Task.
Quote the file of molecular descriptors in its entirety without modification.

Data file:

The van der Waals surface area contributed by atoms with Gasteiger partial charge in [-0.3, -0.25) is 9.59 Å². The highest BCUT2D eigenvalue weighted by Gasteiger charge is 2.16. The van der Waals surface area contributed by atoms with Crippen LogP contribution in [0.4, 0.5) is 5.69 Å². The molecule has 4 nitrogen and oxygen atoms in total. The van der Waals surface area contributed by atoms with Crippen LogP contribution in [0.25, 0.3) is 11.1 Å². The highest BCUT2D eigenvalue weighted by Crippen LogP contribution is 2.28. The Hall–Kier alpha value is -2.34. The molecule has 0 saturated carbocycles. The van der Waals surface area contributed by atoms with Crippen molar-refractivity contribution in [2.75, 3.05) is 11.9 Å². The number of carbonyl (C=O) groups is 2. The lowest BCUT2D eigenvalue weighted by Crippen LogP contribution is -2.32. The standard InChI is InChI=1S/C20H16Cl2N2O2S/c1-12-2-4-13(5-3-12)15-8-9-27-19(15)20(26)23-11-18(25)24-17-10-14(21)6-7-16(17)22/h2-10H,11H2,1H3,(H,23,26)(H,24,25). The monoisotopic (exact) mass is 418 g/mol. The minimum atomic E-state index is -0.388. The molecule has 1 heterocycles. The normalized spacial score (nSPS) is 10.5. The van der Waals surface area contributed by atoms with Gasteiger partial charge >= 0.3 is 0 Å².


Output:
The van der Waals surface area contributed by atoms with Gasteiger partial charge in [-0.3, -0.25) is 9.59 Å². The highest BCUT2D eigenvalue weighted by Gasteiger charge is 2.16. The van der Waals surface area contributed by atoms with Crippen LogP contribution in [0.4, 0.5) is 5.69 Å². The molecule has 4 nitrogen and oxygen atoms in total. The van der Waals surface area contributed by atoms with Crippen LogP contribution in [0.25, 0.3) is 11.1 Å². The highest BCUT2D eigenvalue weighted by Crippen LogP contribution is 2.28. The Hall–Kier alpha value is -2.34. The molecule has 0 saturated carbocycles. The van der Waals surface area contributed by atoms with Crippen molar-refractivity contribution in [2.75, 3.05) is 11.9 Å². The number of carbonyl (C=O) groups is 2. The lowest BCUT2D eigenvalue weighted by Crippen LogP contribution is -2.32. The standard InChI is InChI=1S/C20H16Cl2N2O2S/c1-12-2-4-13(5-3-12)15-8-9-27-19(15)20(26)23-11-18(25)24-17-10-14(21)6-7-16(17)22/h2-10H,11H2,1H3,(H,23,26)(H,24,25). The monoisotopic (exact) mass is 418 g/mol. The minimum atomic E-state index is -0.388. The molecule has 1 heterocycles. The normalized spacial score (nSPS) is 10.5. The van der Waals surface area contributed by atoms with Gasteiger partial charge >= 0.3 is 0 Å².